LinuxDevices.com Archive Index (1999-2012) | 2013-current at LinuxGizmos.com | About  
Follow LinuxGizmos:
Twitter Google+ Facebook RSS feed

Single-core Linux phone hits the market

Feb 23, 2007 — by LinuxDevices Staff — from the LinuxDevices Archive
Share this: Tweet about this on TwitterGoogle+Share on FacebookShare on LinkedInShare on RedditPin on Pinterest

Grundig Mobile has launched a Linux phone based on a single-core, single-chip architecture, long considered to be the “holy grail” of modern handset technology. The U900 runs Linux and an RTOS (real-time operating system) on an NXP ARM9-based SoC (system-on-chip), using VirtualLogix platform virtualization… technology.

(Click to enlarge)


Grundig U900
(Click to enlarge)

Grundig Mobile demonstrated the U900 at the 3GSM mobile technology tradeshow earlier this month in Barcelona. The device was one of two single-core Linux phones demonstrated at the show — the other being Comneon's MP-Elite. Additionally, Motorola has confirmed its forthcoming MotoRIZR Z6 to be based on a single-chip architecture, and a MontaVista Linux OS.

In a nutshell, single-core phones tend to reduce design complexity and bill-of-materials cost by using a single processor for both time-critical baseband and non-time-critical application tasks. Single-chip designs are the norm in low-cost handsets, but squeezing “open” OSes such as Linux, Symbian, or Windows Mobile into such architectures — and thus lowering smartphone costs — has proven a challenge. No single-chip Symbian or Windows Mobile phones are believed to exist today, and while Linux appears to now have three single-chip phone designs, none are actually shipping quite yet, it appears.

The Grundig Mobile U900

The U900 has a compact clamshell design with integral antenna, a sleek form factor belying its powerful touted multimedia capabilities. It has a “dual mode” cellular radio supporting both UMTS+EDGE and quad-band GSM/GPRS frequencies. It also integrates a 2-megapixel CMOS camera supporting video telephony, video record and play, and video streaming with progressive download. It has a built-in MP3 player, and a microSD card slot for user file storage. It also has an FM Radio, and can be used a modem via USB and Bluetooth connectivity.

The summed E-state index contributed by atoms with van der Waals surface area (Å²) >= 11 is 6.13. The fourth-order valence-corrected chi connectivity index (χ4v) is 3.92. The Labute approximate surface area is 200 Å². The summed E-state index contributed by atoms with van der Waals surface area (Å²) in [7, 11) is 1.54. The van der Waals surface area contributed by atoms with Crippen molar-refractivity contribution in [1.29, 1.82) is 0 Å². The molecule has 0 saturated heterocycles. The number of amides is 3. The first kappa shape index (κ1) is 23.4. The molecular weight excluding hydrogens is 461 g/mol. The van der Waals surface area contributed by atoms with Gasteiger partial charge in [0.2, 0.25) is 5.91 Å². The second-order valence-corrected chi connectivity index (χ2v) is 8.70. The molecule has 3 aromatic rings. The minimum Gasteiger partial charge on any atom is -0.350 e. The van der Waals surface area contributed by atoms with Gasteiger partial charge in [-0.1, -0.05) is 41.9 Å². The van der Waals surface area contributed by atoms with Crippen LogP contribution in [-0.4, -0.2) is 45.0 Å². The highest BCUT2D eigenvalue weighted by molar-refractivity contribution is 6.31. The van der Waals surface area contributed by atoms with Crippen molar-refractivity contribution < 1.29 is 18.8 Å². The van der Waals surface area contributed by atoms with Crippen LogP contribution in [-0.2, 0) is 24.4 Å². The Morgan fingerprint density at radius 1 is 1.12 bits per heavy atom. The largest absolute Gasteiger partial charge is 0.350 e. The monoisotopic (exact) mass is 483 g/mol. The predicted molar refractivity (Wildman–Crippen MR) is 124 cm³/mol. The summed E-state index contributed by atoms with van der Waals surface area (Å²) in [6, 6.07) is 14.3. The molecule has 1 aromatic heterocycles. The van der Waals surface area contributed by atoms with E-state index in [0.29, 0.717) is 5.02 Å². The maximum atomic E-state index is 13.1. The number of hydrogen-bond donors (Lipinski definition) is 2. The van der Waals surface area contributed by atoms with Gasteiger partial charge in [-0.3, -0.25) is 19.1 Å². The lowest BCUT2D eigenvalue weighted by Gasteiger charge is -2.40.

Additional specs, as listed by Grundig Mobile, include:

  • 3.6 x 2.0 x 0.5 inches (92 x 50 x 14 mm)
  • 94 grams
  • 2-inch QVGA (240×320) TFT display with 262K colors
  • External 96×64 OLED display supporting 65K colors
  • 1000mAh Lithium-ion battery
  • Claimed talk time up to 2.5 hours
  • Claimed standby time up to 220 hours
  • 2MP CMOS camera
  • Zoom, LED flash, multishot
  • VGA video camera
  • Stereo audio player supports MP3, AAC
  • Browser supporting WAP 2.0, xHTML
  • SMS and MMS clients
  • Image viewer for JPEG, GIF, Animated GIF, BMP, WBMP
  • Melody formats AMR-NB, Midi
  • Ringtones 64 polyphonic with ADPCM
  • Internal user memory 100 Mbytes
  • Supports micro SD cards up to 1GB
  • MIDP 2.0 Java game environment
  • Animated wallpaper
  • Picture CLI
  • Date/time in idle screen
  • Calculator
  • Voice recorder
  • Alarm clock
  • Handsfree speaker
  • Options: stereo headset, car charger, USB cable, bluetooth headset

The U900 is based on the NXP 7210 hardware reference design available from NXP, a recent spin-off from Dutch consumer electronics giant Philips. VirtualLogix's VLX-MH (mobile handset) virtualization product runs on top of the design. The phone's Linux-based operating system was integrated by Purple Labs, a phone design house in the South of France.

Purple Labs is owned primarily by Vitelcom, a phone manufacturer in Spain that has rights to use the Grundig brand for mobile phones in Europe. Purple Labs previously designed the Linux-based Grundig G500i, a quad-band GSM/EDGE phone with iMode support that has been available for about a year through Buoygues (pronounced “Bweeg”), a small French mobile carrier with about eight million subscribers.

Benefits of Linux

According to Michel Windal, marketing director at NXP Semiconductors, “Linux is gaining ground in the mobile handset space due to the benefits it brings to manufacturers and operators and eventually also to the end consumers. Linux motivates developers to generate and share new vibrant media applications such as games, advanced music players and intuitive TV-on-mobile, offering greater benefits to the end-user and allowing for differentiation for both manufacturers and operators.”

Dennis O'Donovan, managing director of Purple Labs, added, “Linux lends itself well to modular design. Today's end-users demand feature-rich, compact and cost competitive handsets, but will not compromise on core features such as low-power consumption and high performance.”

Availability


U900 at 3GSM
(Click to enlarge)

Grundig Mobile did not respond to availability inquiries by publication time. However, it demonstrated a working U900 phone at the 3GSM World Congress earlier this month, according to VirtualLogix's Mark Milligan. “NXP was showing [our] VLX [virtualization product] on their 7210 reference design, and they said, 'Go over and see the Grundig Mobile booth.' We were real excited about that, to see it in real life,” said Milligan.


 
This article was originally published on LinuxDevices and has been donated to the open source community by QuinStreet Inc. Please visit LinuxToday.com for up-to-date news and articles about Linux and open source.

(advertise here)


Comments are closed.